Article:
How and When to Leave an Emotionally Abusive Relationship

by Anne Windermere Patient Advocate

According to the U.S. Department of Health and Human Services Office on Women's Health emotional and verbal abuse can have short-term and long-lasting effects that are just as serious as the effects of physical abuse.

Women between the ages of 18-24 are most commonly abused by an intimate partner, according to the National Coalition Against Domestic Violence (NCADV). I was within this exact age span when I was involved in an abusive relationship. Therefore, I want to focus on this age group, and also on the early stage of emotional abuse, when it may be easier to leave such a situation. Once you are married and have children with an abuser, things become terribly complex. It is far easier to leave earlier than later in your relationship.

What are some of the signs that you should leave?

  • You feel fear of your partner.

  • You find yourself doing things you don't wish to do because your boyfriend or spouse has bullied you.

  • You feel like you are a criminal for doing normal things that everyone else does like spending time with family or friends.

  • You feel like you have to walk on eggshells as to not upset your partner.

  • Others have noticed a dramatic change in your demeanor, appearance, and self-esteem as a result of being in this relationship.

  • You feel as though you can't do anything right for your partner.

  • You feel guilt, shame, and badly about yourself after spending time with this person.

  • You no longer do things for yourself; you are always doing things for this other person.

  • You feel trapped by him and the situation.

  • You feel disrespected and demeaned by your boyfriend or spouse.

The bottom line is that if he treats you poorly now, this will only continue and could possibly escalate to physical violence. It doesn't get better. I can speak from experience.

I was in my relationship with an emotionally abusive boyfriend for seven years. Near the end he was becoming physically abusive, as well. I wasted so much of my valuable young life with this person who did not respect or cherish me.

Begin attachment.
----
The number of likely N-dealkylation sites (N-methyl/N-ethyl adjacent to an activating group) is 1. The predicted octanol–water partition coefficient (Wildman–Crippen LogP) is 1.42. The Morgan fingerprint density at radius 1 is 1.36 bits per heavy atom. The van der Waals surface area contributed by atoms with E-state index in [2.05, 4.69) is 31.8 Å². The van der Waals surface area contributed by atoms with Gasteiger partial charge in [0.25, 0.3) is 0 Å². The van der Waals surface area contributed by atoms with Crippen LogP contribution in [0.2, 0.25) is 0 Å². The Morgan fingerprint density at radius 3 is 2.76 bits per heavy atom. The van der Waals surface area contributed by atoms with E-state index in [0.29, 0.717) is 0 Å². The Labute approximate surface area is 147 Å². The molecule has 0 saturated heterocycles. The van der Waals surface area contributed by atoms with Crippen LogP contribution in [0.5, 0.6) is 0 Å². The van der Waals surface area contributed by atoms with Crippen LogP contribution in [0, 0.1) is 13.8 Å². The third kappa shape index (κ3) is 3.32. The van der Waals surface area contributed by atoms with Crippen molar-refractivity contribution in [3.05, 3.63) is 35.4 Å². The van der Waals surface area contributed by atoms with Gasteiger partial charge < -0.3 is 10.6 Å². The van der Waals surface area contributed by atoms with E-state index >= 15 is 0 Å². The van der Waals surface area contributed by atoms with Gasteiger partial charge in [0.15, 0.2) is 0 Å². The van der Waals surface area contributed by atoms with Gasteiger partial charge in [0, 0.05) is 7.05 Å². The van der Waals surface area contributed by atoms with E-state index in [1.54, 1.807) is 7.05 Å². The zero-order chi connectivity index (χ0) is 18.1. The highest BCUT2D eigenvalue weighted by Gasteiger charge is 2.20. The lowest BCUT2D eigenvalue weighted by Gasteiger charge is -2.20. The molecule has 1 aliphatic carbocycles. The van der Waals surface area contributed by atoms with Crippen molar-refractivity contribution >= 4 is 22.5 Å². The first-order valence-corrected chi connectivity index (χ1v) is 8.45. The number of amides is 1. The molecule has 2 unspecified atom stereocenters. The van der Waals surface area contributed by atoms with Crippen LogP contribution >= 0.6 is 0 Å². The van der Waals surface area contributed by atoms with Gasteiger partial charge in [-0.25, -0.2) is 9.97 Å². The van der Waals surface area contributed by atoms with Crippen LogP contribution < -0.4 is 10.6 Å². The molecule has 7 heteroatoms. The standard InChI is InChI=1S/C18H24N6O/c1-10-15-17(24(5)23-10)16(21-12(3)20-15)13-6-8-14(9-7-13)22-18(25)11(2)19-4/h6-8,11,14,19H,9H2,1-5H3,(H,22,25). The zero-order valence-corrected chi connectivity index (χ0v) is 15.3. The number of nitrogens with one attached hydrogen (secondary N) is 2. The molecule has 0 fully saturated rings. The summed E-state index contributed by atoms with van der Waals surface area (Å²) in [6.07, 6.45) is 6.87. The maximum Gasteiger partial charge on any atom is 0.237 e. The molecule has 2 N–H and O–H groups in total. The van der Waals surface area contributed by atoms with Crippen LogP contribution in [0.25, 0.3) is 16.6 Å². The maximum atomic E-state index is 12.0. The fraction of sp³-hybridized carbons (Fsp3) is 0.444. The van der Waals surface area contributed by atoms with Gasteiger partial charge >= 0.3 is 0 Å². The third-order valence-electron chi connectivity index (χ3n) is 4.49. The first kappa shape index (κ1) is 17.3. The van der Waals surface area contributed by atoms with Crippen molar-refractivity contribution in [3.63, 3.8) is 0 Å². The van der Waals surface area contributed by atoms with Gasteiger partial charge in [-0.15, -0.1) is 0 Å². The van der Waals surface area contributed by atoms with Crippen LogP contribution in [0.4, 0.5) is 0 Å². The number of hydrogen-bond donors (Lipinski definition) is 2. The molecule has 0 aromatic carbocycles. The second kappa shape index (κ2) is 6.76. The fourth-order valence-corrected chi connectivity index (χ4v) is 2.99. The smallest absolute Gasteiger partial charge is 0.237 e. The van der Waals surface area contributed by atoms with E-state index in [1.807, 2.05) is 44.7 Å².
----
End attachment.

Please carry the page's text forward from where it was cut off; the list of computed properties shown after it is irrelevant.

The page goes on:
Love is never abusive. Love is never controlling.

I hope you will trust your gut and get out of such a situation early on. You cannot change him. You can only change yourself. Part of this change may be to leave.

And now for the hard part.
Once you have made up your mind to get out, how do you do so?

1. Get support. You are going to need all the support you can muster because you can be sure that your abusive partner is not going to make it easy. You might hear apologies, hear pleading that he will change. You might even see tears. Or he may choose to threaten you. When I broke up with my boyfriend, I did it with his family present. Perhaps this was more humiliating for him, but I felt safer this way. I also told my friends and family that I was breaking up with him so they could help me if there was any trouble.

2. Have a place to go. I made sure that I had friends to stay with following our break up. Find a safe place to be and, if at all possible, somewhere he doesn't know about. If you are a teen at home with parents, be sure to tell your parents about your break up.

3. Have a job and/or money if you are not living at home with your parents.When I decided to break up with my boyfriend, I finally had a good job and was able to support myself. It is a really good idea that you reclaim any money that is yours or bank accounts before leaving. It is to your advantage to strive to be financially independent. This will give you a lot more freedom in the long run.

4. Be committed to the break up. Don't be wishy-washy. If you show signs of weakness now, he will pounce on these and manipulate you to coming back to him. Chances are, you have been in this place before, ready to leave, and then he promised he would change. You know from experience that this is highly unlikely to happen. Be strong. You can do this.

5. Be safe. If you have to, change your phone number, your email address, and online passwords. Do what you need to do in order to protect your safety and well being.

I would be lying if I told you that leaving your abusive partner is easy. It is not. I was stalked for some time at my work and at new apartment following my break up. One scary evening my ex-boyfriend showed up outside my apartment building. He had climbed the fire escape, was calling my name, and was trying to look into my windows. My sister called the police and then he finally left me alone.

I feel that if I had left early on as in years before, it would not have escalated into such drama.

Hindsight is a wonderful thing, isn't it? Don't make the mistakes I made. Get out when you can.


Here are some resources should you need extra assistance with this.
Please do enlist all the help and guidance you can because I know from experience that this is not easy.

  • The National Domestic Hotline:
    1−800−799−7233 or TTY 1−800−787−3224. Just because he doesn't hit you, doesn't mean he isn't abusive. If you need help getting away from an abusive boyfriend, call (800) 799-SAFE.

  • The National Teen Abuse Hotline: 1-866-331-9474 or TTY 1-866-331-8453. This site is a 24-hour resource that utilizes telephone and web-based interactive technology to reach teens and young adults experiencing dating abuse. The peer-to-peer online individual chat function is available from 4 p.m. to midnight and can be accessed from the website.

Anne Windermere
Meet Our Writer
Anne Windermere

These articles were written by a longtime HealthCentral community member who shared valuable insights from her experience living with multiple chronic health conditions. She used the pen name "Merely Me."